Noomap is a revolutionary, game-changing technology in development that uses universal wisdom to empower and compute transactions in an environment in which people are free to explore other ways of ‘doing business’ and experiment with other kinds of exchanges and transactions, stimulating a sharing culture.

Noomap is a revolutionary, game-changing technology in development that uses universal wisdom to empower and compute transactions in an environment in which people are free to explore other ways of ‘doing business’ and experiment with other kinds of exchanges and transactions, stimulating a sharing culture.

This gathering focused on spiritual, social and technological solutions for weaving together a ‘movement of movements’, not providing THE answer, but instead offering a beautiful seed crystal from which to grow a web of aligned and resonant heart-­based relationships. Thanks to United Earth organizer Yan Golding from the Global Eco Village Movement and Robert Schram from the Meesteren Foundation, this was a first of its kind meeting towards manifesting an emerging open, inclusive, equality-based and solutions-oriented global platform for all people and groups dreaming and working for a better world, to unite and collaborate towards a whole-systems transformation of human society.

As Chief Phil Lane Jr., an internationally recognized indigenous leader in human and community development and founder of the Four Worlds International Institute, said at this gathering: “It is time now for a new kind of social synergy on Mother Earth as we move further into a global spiritual rebirth. Uniting the deep Indigenous wisdom of our elders with the genius of the new consciousness using more enlightened technologies, it is very clear we are poised for a wonderful global changing breakthrough!”

He came to Rotterdam from a six days gathering of Indigenous People from all over the world at Chateau Millemont, just outside Paris, where the French Revolution was secretly planned. The goal of this meeting was to prepare the final version of the paper “The Critical State Of Mother Earth” that integrates and distills the major scientific studies of the past four years on the deepening global environmental crises, including immediate unprecedented, unified action needed to address this crises.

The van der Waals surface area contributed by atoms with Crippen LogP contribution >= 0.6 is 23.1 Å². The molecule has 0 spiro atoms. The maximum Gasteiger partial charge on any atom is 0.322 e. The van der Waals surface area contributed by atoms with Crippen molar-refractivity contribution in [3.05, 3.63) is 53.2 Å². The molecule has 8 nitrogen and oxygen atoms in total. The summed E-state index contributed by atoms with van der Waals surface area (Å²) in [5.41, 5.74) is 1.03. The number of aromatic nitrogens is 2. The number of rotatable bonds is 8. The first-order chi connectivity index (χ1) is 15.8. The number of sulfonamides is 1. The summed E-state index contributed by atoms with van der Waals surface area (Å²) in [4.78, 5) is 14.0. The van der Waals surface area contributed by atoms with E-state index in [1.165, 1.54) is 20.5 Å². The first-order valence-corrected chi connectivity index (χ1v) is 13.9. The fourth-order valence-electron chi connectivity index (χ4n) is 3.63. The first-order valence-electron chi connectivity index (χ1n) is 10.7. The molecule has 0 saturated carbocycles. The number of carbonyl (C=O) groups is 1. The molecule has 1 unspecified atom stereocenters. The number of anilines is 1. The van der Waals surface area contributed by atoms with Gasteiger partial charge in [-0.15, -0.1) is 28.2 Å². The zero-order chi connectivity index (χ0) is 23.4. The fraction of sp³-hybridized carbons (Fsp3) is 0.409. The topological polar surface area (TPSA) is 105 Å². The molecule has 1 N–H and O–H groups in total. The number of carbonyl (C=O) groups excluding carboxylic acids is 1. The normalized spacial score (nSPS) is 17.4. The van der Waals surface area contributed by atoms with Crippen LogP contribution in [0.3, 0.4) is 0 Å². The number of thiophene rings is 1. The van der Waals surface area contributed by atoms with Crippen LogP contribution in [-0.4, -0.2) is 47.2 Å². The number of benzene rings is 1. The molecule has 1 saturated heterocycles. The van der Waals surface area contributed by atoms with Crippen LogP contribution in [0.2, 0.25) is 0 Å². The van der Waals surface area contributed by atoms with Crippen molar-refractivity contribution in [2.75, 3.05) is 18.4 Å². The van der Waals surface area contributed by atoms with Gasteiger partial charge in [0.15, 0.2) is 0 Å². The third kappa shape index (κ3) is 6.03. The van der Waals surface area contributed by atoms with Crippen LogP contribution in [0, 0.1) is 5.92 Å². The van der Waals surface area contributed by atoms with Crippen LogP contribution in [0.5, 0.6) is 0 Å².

The United Earth platform intends to promote and facilitate a broader and more effective collaboration among the many concerned dimensions of our global society. The ongoing goal is to invite change ­agents, grassroots leaders, organizations and movements from all over the world who are interested in co-­creating a wave of intentional unification to move beyond words, into concrete and coordinated, unified and collaborative action.

To help catalyze the greatest unification in human history, United Earth and partners are seeking the UNIFIERS — people who recognize the imperative need and opportunity for humanity to come together to change the outworn system. United Earth is rallying people who are willing to rise above personal and organizational ideologies and methodologies, to pool and share their wealth of knowledge, solutions, innovations, alternative models, transition strategies, connections and resources, and to explore the monumental potential of our conscious collaboration.

As Henry Mintzberg writes in Rebalancing Society the ultimate social initiative has to address this question: how to consolidate the many social initiatives.

According to him we need for the spirit of balanced plural inclusion, based on open collaboration; responsible enterprise, concerned with the legitimate needs of all stakeholders; and engaging democracy, which seeks widespread involvement of the citizenry. No one of these can rebalance society, but together they can. Although the larger social movements, by facilitating communication, may raise consciousness about the need for renewal, it is usually smaller social initiatives, developed in collaborative community groups, that figure out how to do the actual renewing.

During our shared time in France and the Netherlands, we made new friends, learned a great deal, and took part in various artistic actions and several demonstrations. All of us have been spiritually and politically active for many years now, but never before have we experienced such a growing sense of unity and connectedness between such varying approaches, campaigns and concerns about our beautiful planet and all its inhabitants, human and otherwise. Together we sensed a fundamental shift in our relating and have a huge sense of optimism for our future.

Originally published at implizit.blogspot.de.